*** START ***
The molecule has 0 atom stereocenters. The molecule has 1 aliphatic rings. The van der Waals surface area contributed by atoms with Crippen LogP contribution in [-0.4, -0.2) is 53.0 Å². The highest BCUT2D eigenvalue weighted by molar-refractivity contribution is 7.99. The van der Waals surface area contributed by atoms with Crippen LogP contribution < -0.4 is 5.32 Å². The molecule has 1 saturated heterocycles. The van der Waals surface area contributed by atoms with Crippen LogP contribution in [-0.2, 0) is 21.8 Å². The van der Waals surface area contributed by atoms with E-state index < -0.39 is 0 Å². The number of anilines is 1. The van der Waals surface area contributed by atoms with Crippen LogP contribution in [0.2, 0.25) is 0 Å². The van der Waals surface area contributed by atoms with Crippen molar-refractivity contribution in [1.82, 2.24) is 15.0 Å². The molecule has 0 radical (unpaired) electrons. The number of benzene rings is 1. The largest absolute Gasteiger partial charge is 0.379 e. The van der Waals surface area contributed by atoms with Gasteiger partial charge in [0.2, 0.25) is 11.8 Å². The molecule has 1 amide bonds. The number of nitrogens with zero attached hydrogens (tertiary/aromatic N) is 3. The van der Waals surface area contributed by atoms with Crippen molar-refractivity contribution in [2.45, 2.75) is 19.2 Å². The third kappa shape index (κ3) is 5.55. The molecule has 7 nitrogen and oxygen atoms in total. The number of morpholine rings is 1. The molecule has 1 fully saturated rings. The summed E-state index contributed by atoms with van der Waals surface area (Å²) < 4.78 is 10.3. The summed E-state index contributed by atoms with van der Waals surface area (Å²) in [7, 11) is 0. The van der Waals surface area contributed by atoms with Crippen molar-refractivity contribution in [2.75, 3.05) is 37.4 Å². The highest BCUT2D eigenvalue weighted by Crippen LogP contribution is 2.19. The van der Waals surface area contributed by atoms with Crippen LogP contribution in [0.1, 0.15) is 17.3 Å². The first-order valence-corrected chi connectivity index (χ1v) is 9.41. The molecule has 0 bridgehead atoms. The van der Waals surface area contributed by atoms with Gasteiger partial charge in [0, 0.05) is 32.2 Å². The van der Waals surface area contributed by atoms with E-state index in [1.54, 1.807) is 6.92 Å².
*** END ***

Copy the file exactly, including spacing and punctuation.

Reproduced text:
The molecule has 0 atom stereocenters. The molecule has 1 aliphatic rings. The van der Waals surface area contributed by atoms with Crippen LogP contribution in [-0.4, -0.2) is 53.0 Å². The highest BCUT2D eigenvalue weighted by molar-refractivity contribution is 7.99. The van der Waals surface area contributed by atoms with Crippen LogP contribution < -0.4 is 5.32 Å². The molecule has 1 saturated heterocycles. The van der Waals surface area contributed by atoms with Crippen LogP contribution in [-0.2, 0) is 21.8 Å². The van der Waals surface area contributed by atoms with E-state index < -0.39 is 0 Å². The number of anilines is 1. The van der Waals surface area contributed by atoms with Crippen LogP contribution in [0.2, 0.25) is 0 Å². The van der Waals surface area contributed by atoms with Crippen molar-refractivity contribution in [1.82, 2.24) is 15.0 Å². The molecule has 0 radical (unpaired) electrons. The number of benzene rings is 1. The largest absolute Gasteiger partial charge is 0.379 e. The van der Waals surface area contributed by atoms with Gasteiger partial charge in [0.2, 0.25) is 11.8 Å². The molecule has 1 amide bonds. The number of nitrogens with zero attached hydrogens (tertiary/aromatic N) is 3. The van der Waals surface area contributed by atoms with Crippen molar-refractivity contribution in [2.45, 2.75) is 19.2 Å². The third kappa shape index (κ3) is 5.55. The molecule has 7 nitrogen and oxygen atoms in total. The number of morpholine rings is 1. The molecule has 1 fully saturated rings. The summed E-state index contributed by atoms with van der Waals surface area (Å²) < 4.78 is 10.3. The summed E-state index contributed by atoms with van der Waals surface area (Å²) in [7, 11) is 0. The van der Waals surface area contributed by atoms with Crippen molar-refractivity contribution in [2.75, 3.05) is 37.4 Å². The highest BCUT2D eigenvalue weighted by Crippen LogP contribution is 2.19. The van der Waals surface area contributed by atoms with Crippen LogP contribution in [0.1, 0.15) is 17.3 Å². The first-order valence-corrected chi connectivity index (χ1v) is 9.41. The molecule has 0 bridgehead atoms. The van der Waals surface area contributed by atoms with Gasteiger partial charge in [0, 0.05) is 32.2 Å². The van der Waals surface area contributed by atoms with E-state index in [1.54, 1.807) is 6.92 Å².